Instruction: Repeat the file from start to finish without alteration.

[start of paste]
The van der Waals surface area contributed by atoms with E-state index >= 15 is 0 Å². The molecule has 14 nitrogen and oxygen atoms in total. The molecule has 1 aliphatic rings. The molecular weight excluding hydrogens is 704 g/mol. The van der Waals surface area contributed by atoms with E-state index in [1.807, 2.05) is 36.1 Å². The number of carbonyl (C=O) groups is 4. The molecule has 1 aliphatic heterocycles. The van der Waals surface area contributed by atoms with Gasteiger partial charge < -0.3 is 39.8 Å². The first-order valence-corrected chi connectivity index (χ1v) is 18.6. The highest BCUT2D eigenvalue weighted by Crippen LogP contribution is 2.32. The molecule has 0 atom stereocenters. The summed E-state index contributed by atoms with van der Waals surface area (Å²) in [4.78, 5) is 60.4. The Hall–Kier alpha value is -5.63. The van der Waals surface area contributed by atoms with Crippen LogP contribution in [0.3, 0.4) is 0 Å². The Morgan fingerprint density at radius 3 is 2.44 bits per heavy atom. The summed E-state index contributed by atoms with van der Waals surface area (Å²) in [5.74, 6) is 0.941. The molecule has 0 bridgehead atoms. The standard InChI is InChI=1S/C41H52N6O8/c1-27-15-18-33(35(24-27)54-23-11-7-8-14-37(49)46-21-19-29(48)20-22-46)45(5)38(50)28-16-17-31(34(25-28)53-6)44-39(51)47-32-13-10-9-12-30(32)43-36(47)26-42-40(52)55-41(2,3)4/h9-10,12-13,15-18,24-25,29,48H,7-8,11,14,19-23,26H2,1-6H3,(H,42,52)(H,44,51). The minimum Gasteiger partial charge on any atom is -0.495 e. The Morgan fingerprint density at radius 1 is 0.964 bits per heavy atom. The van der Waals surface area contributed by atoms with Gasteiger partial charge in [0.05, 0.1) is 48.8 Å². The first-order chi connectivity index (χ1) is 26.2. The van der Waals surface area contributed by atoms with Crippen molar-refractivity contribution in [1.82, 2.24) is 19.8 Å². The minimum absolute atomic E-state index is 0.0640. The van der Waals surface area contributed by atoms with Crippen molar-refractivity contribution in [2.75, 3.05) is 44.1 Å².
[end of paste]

The van der Waals surface area contributed by atoms with E-state index >= 15 is 0 Å². The molecule has 14 nitrogen and oxygen atoms in total. The molecule has 1 aliphatic rings. The molecular weight excluding hydrogens is 704 g/mol. The van der Waals surface area contributed by atoms with E-state index in [1.807, 2.05) is 36.1 Å². The number of carbonyl (C=O) groups is 4. The molecule has 1 aliphatic heterocycles. The van der Waals surface area contributed by atoms with Gasteiger partial charge < -0.3 is 39.8 Å². The first-order valence-corrected chi connectivity index (χ1v) is 18.6. The highest BCUT2D eigenvalue weighted by Crippen LogP contribution is 2.32. The molecule has 0 atom stereocenters. The summed E-state index contributed by atoms with van der Waals surface area (Å²) in [4.78, 5) is 60.4. The Hall–Kier alpha value is -5.63. The van der Waals surface area contributed by atoms with Crippen LogP contribution in [0.3, 0.4) is 0 Å². The Morgan fingerprint density at radius 3 is 2.44 bits per heavy atom. The summed E-state index contributed by atoms with van der Waals surface area (Å²) in [5.74, 6) is 0.941. The molecule has 0 bridgehead atoms. The standard InChI is InChI=1S/C41H52N6O8/c1-27-15-18-33(35(24-27)54-23-11-7-8-14-37(49)46-21-19-29(48)20-22-46)45(5)38(50)28-16-17-31(34(25-28)53-6)44-39(51)47-32-13-10-9-12-30(32)43-36(47)26-42-40(52)55-41(2,3)4/h9-10,12-13,15-18,24-25,29,48H,7-8,11,14,19-23,26H2,1-6H3,(H,42,52)(H,44,51). The minimum Gasteiger partial charge on any atom is -0.495 e. The Morgan fingerprint density at radius 1 is 0.964 bits per heavy atom. The van der Waals surface area contributed by atoms with Gasteiger partial charge in [0.05, 0.1) is 48.8 Å². The first-order chi connectivity index (χ1) is 26.2. The van der Waals surface area contributed by atoms with Crippen molar-refractivity contribution in [1.82, 2.24) is 19.8 Å². The minimum absolute atomic E-state index is 0.0640. The van der Waals surface area contributed by atoms with Crippen molar-refractivity contribution in [2.75, 3.05) is 44.1 Å².